Apple Vs. Fortnite: A Brief Timeline

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Image Source: appleinsider.com

Fortnite goes to battle with Apple about removal of their game in the App Store.

Fortnite. A game we’ve all heard of. A game some hate, and some enjoy. Epic Games has included many pop culture references in the game, like TikTok dances and movie character skins such as Harley Quinn. There’s now an entire season based on the Marvel movie characters. It’s definitely a popular game that has grabbed the attention of many and has over 250 million registered accounts.

So why has Fortnite been removed from the Apple Store, making it unavailable to download on iOS?

The timeline leading up to Fortnite’s removal began in June 2016, when Apple slightly changed its App Store rules to lower its cut on subscription apps from 30 percent to 15 percent. This didn’t seem like too big of a deal to other companies.

On January 17, 2020, the House Judiciary Committee held a hearing in Colorado focused on how bigger tech companies treat smaller ones. Theverge.com reported that companies like Sonos, PopSockets, Basecamp, and Tile all spoke out about having been kicked around by Apple in a variety of ways many times before.

On June 16, Epic Games CEO Tim Sweeney told the Washington Post that “the iOS App Store’s monopoly protects only Apple profit, not device security.” Saying something like this would obviously put some unwanted tension between Sweeney and Apple.

Sweeney continued to bash the App Store through various tweets and interviews during the month of June, telling CNBC that the store is an “absolute monopoly” and tweeting “opening iOS and Android up as truly open platforms with a genuinely level playing field between first party and third party apps and stores is the only way to ensure a competitive, healthy, and fair app economy.”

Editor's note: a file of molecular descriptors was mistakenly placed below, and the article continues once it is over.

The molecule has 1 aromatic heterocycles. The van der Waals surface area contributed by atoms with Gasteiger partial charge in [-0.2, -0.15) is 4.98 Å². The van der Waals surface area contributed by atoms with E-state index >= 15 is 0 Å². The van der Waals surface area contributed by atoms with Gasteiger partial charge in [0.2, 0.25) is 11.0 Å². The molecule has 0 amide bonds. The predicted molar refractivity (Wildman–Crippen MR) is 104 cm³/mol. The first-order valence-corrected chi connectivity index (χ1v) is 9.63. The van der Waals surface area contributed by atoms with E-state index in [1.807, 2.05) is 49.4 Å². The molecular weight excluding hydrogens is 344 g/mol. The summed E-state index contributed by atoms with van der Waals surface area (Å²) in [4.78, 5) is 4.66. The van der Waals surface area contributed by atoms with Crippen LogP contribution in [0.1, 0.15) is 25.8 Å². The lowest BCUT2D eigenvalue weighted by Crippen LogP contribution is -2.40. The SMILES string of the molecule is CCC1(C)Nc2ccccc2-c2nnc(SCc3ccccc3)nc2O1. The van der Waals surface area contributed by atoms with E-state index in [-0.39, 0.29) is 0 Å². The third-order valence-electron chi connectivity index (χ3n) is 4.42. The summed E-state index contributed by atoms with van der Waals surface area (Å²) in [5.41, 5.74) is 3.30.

Macrumors.com reported that on August 13, Epic Games introduced a direct payment option in the Fortnite app for iPhone and iPad, which allowed players to purchase in-game V-bucks (Fortnite coins to buy skins, emotes, and more fun things) at a 20 percent discount. By doing this, Epic Games sidestepped Apple’s in-app purchase mechanism, meaning they violated the App Store Review Guidelines, which state that apps offering in-game currency have to use Apple’s in-app purchase mechanism only. As if Epic wasn’t in enough trouble already, they also added the direct payment option to Fortnite on Android, violating Google’s Play Store rules.

Who do they believe is in the right? A large company that has been accused multiple times of walking all over smaller ones, or a gaming company that has continued to bash Apple and deliberately broke the rules?”

— Grayci Branam, Knightly News Reporter

That same day, Apple removed Fortnite from the App Store. The company shared with MacRumors that “Epic Games took the unfortunate step of violating the App Store guidelines that are applied equally to every developer and designed to keep the store safe for our users.”

Epic Games then filed a lawsuit against Apple in California. They described the company as a “monopoly power” and claimed that Apple was guilty of “unfair and anti-competitive actions.” 

Epic Games created and shared a parody video called “Nineteen Eighty-Fortnite,” a replica of Apple’s “1984” ad, which you can find on YouTube. Instead of portraying IBM as the evil man on the screen, Epic Games shows an evil Apple symbol (the apple with a bite taken out of it). The video quotes, “Epic Games has defied the App Store Monopoly. In retaliation, Apple is blocking Fortnite from a billion devices. Join the fight to stop 2020 from becoming ‘1984.’”

Multiple different apps took different sides. Spotify sided with Epic Games, and Google removed Fortnite from the Play Store. This caused Epic Games to file a lawsuit against Google, as well.

A messy, back-and-forth legal battle between Epic, Apple, and Google has been going on since August 13. Unfortunately, it doesn’t look like it’s going to end anytime soon. Now, Fortnite players have the opportunity to choose whose side they are on. Who do they believe is in the right? A large company that has been accused multiple times of walking all over smaller ones, or a gaming company that has continued to bash Apple and deliberately broke the rules? Fortnite players who choose to side with Epic Games can join the fight with #FreeFortnite.